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Type:  Theses 
Title:  On the derivation and application of closure approximations of cellular automata models 
Author:  Davies, Kale James 
Issue Date:  2016 
School/Discipline:  School of Mathematical Sciences 
Abstract:  We consider discrete agentbased models known as a cellular automata (CA). CA models are latticebased systems, in which each position on the lattice, referred to as sites, may take on a number of states. The overall dynamics of the CA model are dictated by events which allow the states of lattice sites to change over time based on the states of neighbouring sites. As such, CA models are particularly good at modelling physical systems where the spatial distributions are of interest. In particular, we are interested in exploring CA models that are derived from applications of cellular biology such as tissue and tumour growth or wound healing. As such, we consider a CA model with two possible states: occupied, referring to sites where a cell is present, and vacant, referring to sites where there is no cell present. We then describe two events for our CA model, based on dynamics that are generally present in such cellbased problems: motility and proliferation. A motility event will swap the states of two adjacent sites, corresponding to the movement of a cell from one position to another. A proliferation event will cause a previously vacant site to become occupied due to an interaction with an adjacent occupied site, corresponding to cell division. Initially, each site is designated either an occupied or vacant state. Given a lattice with some initial condition, we wish to know the probability of each site being occupied at some later time. The CA model is a continuoustime Markov chain and as such, a solution to the model exists and can theoretically be obtained. Unfortunately, in order to obtain this solution, we must compute a corresponding system of differential equations based on the size of the state space of the Markov chain. The state space of the Markov chain is based on the number of different configurations of the states of the sites in the CA model, hence for a domain with X sites, we must numerically solve a system of 2X [X superscript] differential equations. As the time taken to compute the solution to this system will increase with the number of equations in the system, it is not computationally viable to solve these problems, even when the total number of sites X is relatively small. In order to solve the system, approximations are made, reducing the number of equations, resulting in a system of differential equations that are computationally manageable. The simplest existing approximation is known as meanfield (MF) theory. By applying MF theory, an assumption of independence is made between the state of each site. This reduces the system to only X differential equations at the expense of no longer modelling the correlation between the states of each site, however we find that this yields inaccurate approximations in most cases. Some more sophisticated approximations have been considered in the literature in which some of the correlation betweens sites is modelled. These are also considered in this thesis. We formalise an approach that allows us to derive a class of approximate systems based on a statistical technique called moment closure. Moment closure aims to describe approximations to statistical distributions using finitely many moments of a system (where in reality there are infinitely many moments). In the same manner, applying a closure approximation to a CA model reduces the system so that we need only consider a much reduced number of differential equations. While the concept of closure approximations has been applied to CA models, preexisting approaches have had unaddressed issues that prevent them from performing optimally. Our formal approach outlines these issues as they appear by making a distinction between the differential equations governing the physical system and the differential equations governing the approximate system. Our approach is applied to MF theory, as well as the other preexisting approximations. After demonstrating the functionality of the formal closure approach, we begin to develop our own closure approximations. This allows us to develop and analyse new approximate systems with the goal of accurately approximating the motility and proliferation CA model. By exploring a variety of approximations, we come to understand the desirable and undesirable properties of the closures. By enforcing the desirable properties and rejecting closures with undesirable properties, we are able to restrict our search and develop an approach for deriving closure approximations. We demonstrate this approach, showing some interesting cases before drawing general conclusions about closure approximations when applied to CA models with different rules. Furthermore, we make conclusions about the performance of the closure approximations derived throughout the thesis when applied to the motility and proliferation CA model.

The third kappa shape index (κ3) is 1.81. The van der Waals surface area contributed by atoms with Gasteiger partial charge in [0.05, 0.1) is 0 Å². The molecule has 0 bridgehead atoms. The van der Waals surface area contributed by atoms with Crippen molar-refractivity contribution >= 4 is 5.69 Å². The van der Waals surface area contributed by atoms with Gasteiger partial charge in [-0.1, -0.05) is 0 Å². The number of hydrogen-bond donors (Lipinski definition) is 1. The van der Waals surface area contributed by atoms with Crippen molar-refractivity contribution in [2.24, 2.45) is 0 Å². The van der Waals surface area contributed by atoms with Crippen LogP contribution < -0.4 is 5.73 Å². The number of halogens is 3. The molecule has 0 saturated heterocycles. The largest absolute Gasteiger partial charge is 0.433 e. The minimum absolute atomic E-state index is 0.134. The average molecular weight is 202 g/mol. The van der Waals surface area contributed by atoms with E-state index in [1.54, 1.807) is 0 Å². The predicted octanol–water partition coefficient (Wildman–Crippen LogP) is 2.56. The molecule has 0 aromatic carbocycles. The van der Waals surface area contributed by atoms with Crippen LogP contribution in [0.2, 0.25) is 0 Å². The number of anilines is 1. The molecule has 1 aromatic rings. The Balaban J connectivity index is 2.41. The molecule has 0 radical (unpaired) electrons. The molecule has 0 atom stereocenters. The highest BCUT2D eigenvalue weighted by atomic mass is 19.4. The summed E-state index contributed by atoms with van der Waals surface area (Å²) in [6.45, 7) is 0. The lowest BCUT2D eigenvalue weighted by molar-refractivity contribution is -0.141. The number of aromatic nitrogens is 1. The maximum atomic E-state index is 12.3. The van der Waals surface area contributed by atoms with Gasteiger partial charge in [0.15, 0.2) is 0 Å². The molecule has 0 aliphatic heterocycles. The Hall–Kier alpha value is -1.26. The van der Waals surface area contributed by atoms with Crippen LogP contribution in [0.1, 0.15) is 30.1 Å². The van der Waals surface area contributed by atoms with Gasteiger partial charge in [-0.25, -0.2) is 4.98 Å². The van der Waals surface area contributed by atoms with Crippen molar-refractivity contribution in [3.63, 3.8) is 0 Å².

Advisor:  Bean, Nigel Geoffrey Binder, Benjamin Joshua, Ross 
Dissertation Note:  Thesis (Ph.D.)  University of Adelaide, School of Mathematical Sciences, 2016. 
Keywords:  cellular automata moment closure mathematical modelling cellular biology 
Provenance:  This electronic version is made publicly available by the University of Adelaide in accordance with its open access policy for student theses. Copyright in this thesis remains with the author. This thesis may incorporate third party material which has been used by the author pursuant to Fair Dealing exceptions. If you are the owner of any included third party copyright material you wish to be removed from this electronic version, please complete the take down form located at: http://www.adelaide.edu.au/legals 
DOI:  10.4225/55/582cf8d107285 
Appears in Collections:  Research Theses